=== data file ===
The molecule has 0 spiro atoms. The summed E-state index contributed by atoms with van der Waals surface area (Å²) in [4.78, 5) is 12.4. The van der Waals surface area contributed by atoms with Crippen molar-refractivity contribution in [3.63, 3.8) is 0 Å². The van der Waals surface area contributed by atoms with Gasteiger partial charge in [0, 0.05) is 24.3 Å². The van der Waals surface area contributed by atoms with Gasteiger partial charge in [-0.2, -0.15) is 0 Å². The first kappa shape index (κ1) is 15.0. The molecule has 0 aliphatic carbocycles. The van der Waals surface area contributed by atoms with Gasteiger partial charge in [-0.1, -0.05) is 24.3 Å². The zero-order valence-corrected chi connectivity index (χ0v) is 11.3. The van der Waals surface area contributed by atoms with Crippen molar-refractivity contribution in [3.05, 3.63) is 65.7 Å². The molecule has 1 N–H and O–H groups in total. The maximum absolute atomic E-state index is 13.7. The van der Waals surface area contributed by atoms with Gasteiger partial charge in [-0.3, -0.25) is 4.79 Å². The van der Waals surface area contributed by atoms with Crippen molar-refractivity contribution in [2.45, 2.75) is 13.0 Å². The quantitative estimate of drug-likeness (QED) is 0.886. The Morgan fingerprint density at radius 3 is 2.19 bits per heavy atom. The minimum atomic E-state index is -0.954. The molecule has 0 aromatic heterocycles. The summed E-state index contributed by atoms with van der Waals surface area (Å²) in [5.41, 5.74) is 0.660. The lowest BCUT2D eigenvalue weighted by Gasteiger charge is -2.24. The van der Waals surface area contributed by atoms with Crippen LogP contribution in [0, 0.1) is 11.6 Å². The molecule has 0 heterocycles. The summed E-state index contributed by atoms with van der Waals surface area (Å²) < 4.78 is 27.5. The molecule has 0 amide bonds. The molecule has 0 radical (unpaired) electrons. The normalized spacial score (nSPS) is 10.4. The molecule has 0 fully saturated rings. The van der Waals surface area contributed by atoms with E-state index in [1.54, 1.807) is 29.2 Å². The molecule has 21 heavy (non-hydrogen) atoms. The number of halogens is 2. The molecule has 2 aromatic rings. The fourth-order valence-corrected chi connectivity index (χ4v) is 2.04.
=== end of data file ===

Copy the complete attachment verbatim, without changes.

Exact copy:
The molecule has 0 spiro atoms. The summed E-state index contributed by atoms with van der Waals surface area (Å²) in [4.78, 5) is 12.4. The van der Waals surface area contributed by atoms with Crippen molar-refractivity contribution in [3.63, 3.8) is 0 Å². The van der Waals surface area contributed by atoms with Gasteiger partial charge in [0, 0.05) is 24.3 Å². The van der Waals surface area contributed by atoms with Gasteiger partial charge in [-0.2, -0.15) is 0 Å². The first kappa shape index (κ1) is 15.0. The molecule has 0 aliphatic carbocycles. The van der Waals surface area contributed by atoms with Gasteiger partial charge in [-0.1, -0.05) is 24.3 Å². The zero-order valence-corrected chi connectivity index (χ0v) is 11.3. The van der Waals surface area contributed by atoms with Crippen molar-refractivity contribution in [3.05, 3.63) is 65.7 Å². The molecule has 1 N–H and O–H groups in total. The maximum absolute atomic E-state index is 13.7. The van der Waals surface area contributed by atoms with Gasteiger partial charge in [-0.3, -0.25) is 4.79 Å². The van der Waals surface area contributed by atoms with Crippen molar-refractivity contribution in [2.45, 2.75) is 13.0 Å². The quantitative estimate of drug-likeness (QED) is 0.886. The Morgan fingerprint density at radius 3 is 2.19 bits per heavy atom. The minimum atomic E-state index is -0.954. The molecule has 0 aromatic heterocycles. The summed E-state index contributed by atoms with van der Waals surface area (Å²) in [5.41, 5.74) is 0.660. The lowest BCUT2D eigenvalue weighted by Gasteiger charge is -2.24. The van der Waals surface area contributed by atoms with Crippen LogP contribution in [0, 0.1) is 11.6 Å². The molecule has 0 heterocycles. The summed E-state index contributed by atoms with van der Waals surface area (Å²) < 4.78 is 27.5. The molecule has 0 amide bonds. The molecule has 0 radical (unpaired) electrons. The normalized spacial score (nSPS) is 10.4. The molecule has 0 fully saturated rings. The van der Waals surface area contributed by atoms with E-state index in [1.54, 1.807) is 29.2 Å². The molecule has 21 heavy (non-hydrogen) atoms. The number of halogens is 2. The molecule has 2 aromatic rings. The fourth-order valence-corrected chi connectivity index (χ4v) is 2.04.